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cmeans
27 Oct 2013, 7:46 AM
ExtJS v4.1.3

I have a custom Ext.util.Format function, which I want to consume within a template like this:


tpl:[ '{.:address()}' ]

however, I only seem to be able to apply the format function on a named value:


tpl:[ '{location:address()}' ]


Is that a "bug", or is there some other way I should be doing it? (I'd simply like to avoid having to create a named property as the updated value is already an object.)

Thanks.

-Chris

ettavolt
28 Oct 2013, 3:42 AM
You can try '[{fm.address(values)}]'.

cmeans
28 Oct 2013, 9:58 AM
No, that didn't work either.

skirtle
28 Oct 2013, 10:11 AM
Testing using 4.1.1 and 4.2.1, the following works for me with XTemplate:


new Ext.XTemplate('Hello {.:uppercase}').apply('Gary');

It doesn't seem to work with an Ext.Template, though it isn't clear from your example which type of template you are using.

cmeans
28 Oct 2013, 12:49 PM
I'm just using the tpl property of a box (xtype). I don't know which type of template is used under-the-hood.

FYI: I tried your CTemplate stuff out a short-while-ago, but didn't seem to want to work in my scenario (a button in a dataview)...I was probably just using it wrong :)

-Chris

skirtle
28 Oct 2013, 1:11 PM
That should be an XTemplate but you can make sure by passing in an instance rather than just a string array.

You could also try confirming my observations for the example I gave.

An example of using CTemplate for buttons in a dataview:


var tpl = new Skirtle.CTemplate(
'<div style="font-weight: bold">DataView:</div>',
'<tpl for=".">',
'<div class="item" style="padding: 5px;">{button}</div>',
'</tpl>'
);

Ext.define('MyView', {
extend: 'Ext.view.View',

initComponent: function() {
this.comps = [];
this.callParent();
},

listeners: {
beforedestroy: function(view) {
Ext.destroy(view.comps);
},

beforerefresh: function(view) {
Ext.destroy(view.comps);
}
},

prepareData: function(data) {
this.callParent(arguments);

this.comps.push(data.button = new Ext.button.Button({text: data.text}));

return data;
}
});

new MyView({
itemSelector: 'item',
margin: 5,
tpl: tpl,
renderTo: Ext.getBody(),
width: 300,

store: {
autoLoad: true,
data: [{text: 'Red'}, {text: 'Green'}, {text: 'Blue'}],
fields: ['text']
},

style: {
backgroundColor: '#eee',
border: '1px solid #ccc'
}
});

cmeans
28 Oct 2013, 4:43 PM
Confirmed to not work even with an XTemplate instance.

skirtle
29 Oct 2013, 1:14 AM
But what about the test case I gave? What happens if you run this in the console?


new Ext.XTemplate('Hello {.:uppercase}').apply('Gary');

If that works then it confirms that the problem is not as simple as XTemplates not supporting formats with dot notation. If so then you'll need to spend some time experimenting to find what combination of factors do lead to a failure.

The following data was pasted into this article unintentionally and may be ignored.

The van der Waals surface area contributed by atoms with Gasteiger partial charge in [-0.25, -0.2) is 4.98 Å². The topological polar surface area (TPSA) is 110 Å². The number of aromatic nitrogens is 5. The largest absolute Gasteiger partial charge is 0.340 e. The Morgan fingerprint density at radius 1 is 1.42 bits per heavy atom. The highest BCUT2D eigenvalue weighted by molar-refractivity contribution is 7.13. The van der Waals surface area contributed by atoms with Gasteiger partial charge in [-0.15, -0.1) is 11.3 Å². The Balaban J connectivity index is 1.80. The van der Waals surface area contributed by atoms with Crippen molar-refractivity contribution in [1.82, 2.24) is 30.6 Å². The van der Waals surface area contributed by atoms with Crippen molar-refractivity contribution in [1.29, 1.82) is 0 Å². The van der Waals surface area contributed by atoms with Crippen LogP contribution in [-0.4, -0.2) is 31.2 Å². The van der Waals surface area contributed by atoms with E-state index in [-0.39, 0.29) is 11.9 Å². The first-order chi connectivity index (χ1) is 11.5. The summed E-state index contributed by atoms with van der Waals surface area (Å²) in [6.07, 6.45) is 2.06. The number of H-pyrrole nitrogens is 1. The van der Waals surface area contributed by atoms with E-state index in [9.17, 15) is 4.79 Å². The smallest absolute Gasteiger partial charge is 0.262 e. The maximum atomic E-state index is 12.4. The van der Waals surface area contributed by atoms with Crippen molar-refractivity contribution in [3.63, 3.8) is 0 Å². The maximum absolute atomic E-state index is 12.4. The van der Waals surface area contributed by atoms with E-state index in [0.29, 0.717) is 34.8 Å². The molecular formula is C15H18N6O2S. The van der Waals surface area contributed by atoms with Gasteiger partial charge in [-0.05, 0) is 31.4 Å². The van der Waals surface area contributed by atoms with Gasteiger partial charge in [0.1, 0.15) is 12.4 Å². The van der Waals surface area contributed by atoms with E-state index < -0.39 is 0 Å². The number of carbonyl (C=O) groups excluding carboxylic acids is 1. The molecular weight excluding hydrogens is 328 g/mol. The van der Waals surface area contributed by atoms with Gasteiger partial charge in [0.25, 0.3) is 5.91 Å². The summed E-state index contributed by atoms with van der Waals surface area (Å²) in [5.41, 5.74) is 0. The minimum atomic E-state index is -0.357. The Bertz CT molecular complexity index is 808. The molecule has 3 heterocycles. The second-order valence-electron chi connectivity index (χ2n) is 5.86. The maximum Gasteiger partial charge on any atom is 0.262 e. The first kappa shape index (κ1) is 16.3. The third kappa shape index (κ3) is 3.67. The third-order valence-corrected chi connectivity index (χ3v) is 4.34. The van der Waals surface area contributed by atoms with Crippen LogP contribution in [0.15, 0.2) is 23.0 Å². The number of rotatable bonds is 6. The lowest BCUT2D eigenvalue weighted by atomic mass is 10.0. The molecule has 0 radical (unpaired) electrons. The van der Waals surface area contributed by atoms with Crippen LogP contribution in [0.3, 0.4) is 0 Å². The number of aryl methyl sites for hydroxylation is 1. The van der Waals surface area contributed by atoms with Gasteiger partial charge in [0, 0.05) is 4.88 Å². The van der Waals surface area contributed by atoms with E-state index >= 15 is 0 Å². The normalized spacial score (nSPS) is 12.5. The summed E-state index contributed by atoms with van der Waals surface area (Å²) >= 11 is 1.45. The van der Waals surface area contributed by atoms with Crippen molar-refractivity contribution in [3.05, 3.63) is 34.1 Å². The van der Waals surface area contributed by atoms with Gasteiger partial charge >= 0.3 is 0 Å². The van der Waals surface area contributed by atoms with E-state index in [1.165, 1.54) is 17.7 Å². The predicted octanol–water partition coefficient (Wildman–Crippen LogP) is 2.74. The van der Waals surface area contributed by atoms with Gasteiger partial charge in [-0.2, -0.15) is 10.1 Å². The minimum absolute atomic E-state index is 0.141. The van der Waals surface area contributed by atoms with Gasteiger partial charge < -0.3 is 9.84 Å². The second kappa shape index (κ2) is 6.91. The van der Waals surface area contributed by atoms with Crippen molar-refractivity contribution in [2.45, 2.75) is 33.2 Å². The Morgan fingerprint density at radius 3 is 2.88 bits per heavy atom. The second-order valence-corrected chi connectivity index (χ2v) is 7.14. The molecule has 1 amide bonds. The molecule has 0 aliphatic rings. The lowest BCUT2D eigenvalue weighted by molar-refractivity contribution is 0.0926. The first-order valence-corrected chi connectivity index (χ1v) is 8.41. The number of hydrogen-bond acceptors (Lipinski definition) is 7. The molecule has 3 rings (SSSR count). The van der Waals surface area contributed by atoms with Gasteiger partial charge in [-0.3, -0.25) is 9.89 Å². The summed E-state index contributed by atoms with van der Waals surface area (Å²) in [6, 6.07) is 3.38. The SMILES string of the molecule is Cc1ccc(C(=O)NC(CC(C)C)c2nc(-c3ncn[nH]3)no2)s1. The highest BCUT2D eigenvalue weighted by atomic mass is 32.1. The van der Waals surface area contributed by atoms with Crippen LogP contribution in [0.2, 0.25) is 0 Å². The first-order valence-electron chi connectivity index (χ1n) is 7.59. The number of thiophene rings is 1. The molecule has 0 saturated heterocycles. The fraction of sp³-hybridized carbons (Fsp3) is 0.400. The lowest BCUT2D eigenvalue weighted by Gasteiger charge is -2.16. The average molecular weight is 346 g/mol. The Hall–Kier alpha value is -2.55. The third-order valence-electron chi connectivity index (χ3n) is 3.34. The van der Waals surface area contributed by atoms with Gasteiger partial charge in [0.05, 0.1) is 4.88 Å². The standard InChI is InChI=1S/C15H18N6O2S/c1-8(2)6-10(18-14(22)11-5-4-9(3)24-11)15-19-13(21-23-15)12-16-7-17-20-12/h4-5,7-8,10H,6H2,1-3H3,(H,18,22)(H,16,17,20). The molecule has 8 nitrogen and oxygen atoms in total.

Without a complete, minimal test case we can only speculate.

cmeans
11 Nov 2013, 5:15 PM
Your example below is working fine (thanks!) I guess I didn't see it when I looked last.

I am encountering one issue...there's a few cases, where i'm creating around 300 buttons via this template...and IE10 is freezing (and giving the standard there's a "long running script").

I've tried using Ext.suspendLayouts() and Ext.resumeLayouts(true) to little effect...can you suggest the correct events of a dataview for me to use these calls in, or a better way to handle the situation?

The obvious answer is to not use buttons, and create simpler markup...unfortunatley, we have some fancy buttons, which will take longer to create simplified markup for.



An example of using CTemplate for buttons in a dataview:


var tpl = new Skirtle.CTemplate(
'<div style="font-weight: bold">DataView:</div>',
'<tpl for=".">',
'<div class="item" style="padding: 5px;">{button}</div>',
'</tpl>'
);

Ext.define('MyView', {
extend: 'Ext.view.View',

initComponent: function() {
this.comps = [];
this.callParent();
},

listeners: {
beforedestroy: function(view) {
Ext.destroy(view.comps);
},

beforerefresh: function(view) {
Ext.destroy(view.comps);
}
},

prepareData: function(data) {
this.callParent(arguments);

this.comps.push(data.button = new Ext.button.Button({text: data.text}));

return data;
}
});

new MyView({
itemSelector: 'item',
margin: 5,
tpl: tpl,
renderTo: Ext.getBody(),
width: 300,

store: {
autoLoad: true,
data: [{text: 'Red'}, {text: 'Green'}, {text: 'Blue'}],
fields: ['text']
},

style: {
backgroundColor: '#eee',
border: '1px solid #ccc'
}
});

skirtle
11 Nov 2013, 5:32 PM
Try using the profiler in Chrome to figure out where the bottlenecks are. It should lead you straight to the right point to add suspend/resume calls.

I have been experimenting recently with the following change to CTemplate, which may help:


injectComponents: function() {
var me = this,
...
placeholderEl;

Ext.suspendLayouts();

// Iterate backwards because we remove some elements in the loop
for ( ; index >= 0 ; --index) {
...
}

Ext.resumeLayouts(true);

if (ids.length) {
// Some components have not been injected. Polling acts both to do deferred injection and as a form of GC
me.doPolling(me.pollInterval * 1.5);
}
},

The two most likely places to see performance problems in CTemplate are injectComponents or the apply function defined in the class callback. Either way the culprit should fall out straight away from a bit of profiling.

cmeans
11 Nov 2013, 7:03 PM
Yes, you were absolutely correct.

Once I made your suggested modifications, the time spent inside that routine went from 11% down to 4%.

Rendering (in IE10) is still a bit slower than I'd prefer, but it's fast enough, and doesn't cause the browser to ...so it's great progress.

Thanks for your help!

-Chris